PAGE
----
Fire him, and make sure they use damp brooms from now on. Respiratory diseases are expensive and I don't want a bunch of damned lawsuits.

Ode:
Okay, but can we at least proceed with the instrument panel we discussed? The tool shops are ready to go...

Howard:
No, I want to see the blueprints again.

Ode:
Look Howard, the deadline is now completely unrealistic. At this rate, the war's gonna be over by the time she's done. Now, I need you here to help consult on vital decisions and you're off, dealing with movies. You got a thousand goddamned workers waiting for you to make a decision here...

Howard:
HEY, Ode! Take it easy. Alright? I understand you're under a lot of pressure, but it's gonna do me no good if you crack up on me like that. Alright? Look, take a couple hours off, alright? Just relax a little.

Ode:
Okay.

Howard:
See your wife.

Ode:
Okay.

Howard:
Be sure to show me all the blueprints.

Ode:
Alright.

Howard:
[to himself] Show me all the blueprints. Show me all the blueprints. [to Ode] I'm serious now, Show me all the blueprints. Show me all the blue-Show me all the blueprints

Ode:
[chuckles] Howard...

Howard:
Show me all the blueprints! Show me all the blueprints. Show me all the blueprints. Show me all the blueprints. Show me all the blueprints. [clears his throat] I want to get this done right so show me all the blueprints. [looking upset] Show me all the blueprints. Show me all the blueprints. Show me all the blueprints. Show me all the blueprints, show me all the blueprints. Show me all the blueprints. Show me all the blueprints. Show me all the blueprints

Ode:
[concerned] Howard...

Howard:
[Backing away] Show me all the blueprints Show me all the blueprints. Show me all the blueprints Show me all the blueprints Show me all the blueprints Show me all the blueprints Show me all the blueprints Show me all the blueprints [Raises his finger as if to say "Excuse me" and takes off running]

Howard:
I'll put this very simply. On February 12th, at the Mayflower Hotel, did you or did you not tell me that if I were to sell TWA to Pan Am that this entire investigation would be called off?

Sen. Ralph Owen Brewster:
No, I did not, and I have asked you repeatedly to submit your questions in writing.

Howard:
How long have you known Juan Trippe, Senator?

Sen. Ralph Owen Brewster:
I've known Mr. Trippe for some time now, and that's not the question here.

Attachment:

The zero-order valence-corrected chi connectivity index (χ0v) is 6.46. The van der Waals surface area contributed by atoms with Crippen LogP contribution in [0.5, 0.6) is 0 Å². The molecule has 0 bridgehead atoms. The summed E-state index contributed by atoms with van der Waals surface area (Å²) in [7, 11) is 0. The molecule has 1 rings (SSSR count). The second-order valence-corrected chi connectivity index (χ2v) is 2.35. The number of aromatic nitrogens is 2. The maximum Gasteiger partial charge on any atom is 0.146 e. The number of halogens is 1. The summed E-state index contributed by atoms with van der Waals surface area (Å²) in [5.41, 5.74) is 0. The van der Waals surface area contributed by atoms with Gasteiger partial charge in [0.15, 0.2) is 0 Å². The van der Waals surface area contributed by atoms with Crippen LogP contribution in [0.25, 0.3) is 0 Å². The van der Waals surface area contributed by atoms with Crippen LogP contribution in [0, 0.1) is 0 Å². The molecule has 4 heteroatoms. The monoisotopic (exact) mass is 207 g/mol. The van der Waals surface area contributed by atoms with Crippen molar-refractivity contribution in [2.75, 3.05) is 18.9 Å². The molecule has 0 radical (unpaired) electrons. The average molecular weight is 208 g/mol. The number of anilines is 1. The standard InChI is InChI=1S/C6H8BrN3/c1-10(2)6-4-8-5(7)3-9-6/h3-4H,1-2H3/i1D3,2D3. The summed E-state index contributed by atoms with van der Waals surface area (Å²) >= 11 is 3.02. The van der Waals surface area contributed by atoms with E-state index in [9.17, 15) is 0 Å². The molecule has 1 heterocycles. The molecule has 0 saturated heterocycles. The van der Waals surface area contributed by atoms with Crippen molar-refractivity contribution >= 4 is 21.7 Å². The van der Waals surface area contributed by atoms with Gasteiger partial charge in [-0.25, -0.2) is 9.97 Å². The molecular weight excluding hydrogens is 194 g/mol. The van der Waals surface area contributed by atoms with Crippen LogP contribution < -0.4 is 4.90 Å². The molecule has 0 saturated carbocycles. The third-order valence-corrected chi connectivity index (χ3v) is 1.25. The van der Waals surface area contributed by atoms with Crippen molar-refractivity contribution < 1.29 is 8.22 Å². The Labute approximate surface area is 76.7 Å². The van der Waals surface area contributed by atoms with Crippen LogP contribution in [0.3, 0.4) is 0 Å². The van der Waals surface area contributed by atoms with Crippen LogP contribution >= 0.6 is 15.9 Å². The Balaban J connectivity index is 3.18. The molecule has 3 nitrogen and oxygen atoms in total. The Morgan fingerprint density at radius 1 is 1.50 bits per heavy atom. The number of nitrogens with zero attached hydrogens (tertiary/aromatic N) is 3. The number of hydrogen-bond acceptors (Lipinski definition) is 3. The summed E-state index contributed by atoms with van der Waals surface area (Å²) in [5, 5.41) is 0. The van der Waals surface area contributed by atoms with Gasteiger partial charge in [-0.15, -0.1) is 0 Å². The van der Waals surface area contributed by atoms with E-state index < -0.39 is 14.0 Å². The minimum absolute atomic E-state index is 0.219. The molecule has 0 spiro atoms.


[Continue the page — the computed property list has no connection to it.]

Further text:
Howard:
Is it not true that Juan donated $20,000 to your last campaign? I mean, he spoke to me as if you worked for him.

[Murmurs spread through the court]

Sen. Ralph Owen Brewster:
I have a personal friendship with Mr. Trippe, but--

Howard:
Is it not true you accept free tickets from Pan Am, so you can circle the globe in support of your C.A.B. bill?

Sen. Ralph Owen Brewster:
No, no, it is not true.

Howard:
Well, who wrote that bill, Senator?

Sen. Ralph Owen Brewster:
No, we're asking questions--

Howard:
Who actually wrote the C.A.B. bill? The actual words in the bill. Did you write them?

Sen. Ralph Owen Brewster:
This is not how these hearings are going be conducted, Mr. Hughes--

Howard:
I have it right here. Maybe it'll refresh your memory. "Bill S-987 to amend the Civil Aeronautics Act." Now, you introduced this bill to the Senate. [looking through the pages] Lotta words. You write all of them? Did you write any of them, Senator?

Sen. Ralph Owen Brewster:
Now, look, Mr. Hughes--

Howard:
Now, this entire bill was written by Pan Am executives and designed to give that airline a monopoly on international travel. And you've been flogging this bill all around the world on their behalf, have you not?

Sen. Ralph Owen Brewster:
I have duties that take me all over the world, Mr. Hughes.

Howard:
Oh, what the hell does a senator from Maine need to visit Peru for?

Sen. Ralph Owen Brewster:
I was-- I was seeking outlets for our trade-- our trade goods.

Howard:
Ah. Buy a lotta lobsters down there, do they?

[People in the court laugh]

Howard:
Senator Brewster, how many times have you visited Juan Trippe's office in New York in the last three months? Huh? Would you like me to tell you, Senator?

Sen. Ralph Owen Brewster:
All right, this has gone on long enough. Juan Trippe is a great American. His airline has advanced the cause of commercial aviation in this country for decades. Juan Trippe is a patriot. Juan Trippe is not a man who is interested in making money.

Howard:
Hm. Well, I'm sure his stockholders would be happy to hear that.

[People laugh again]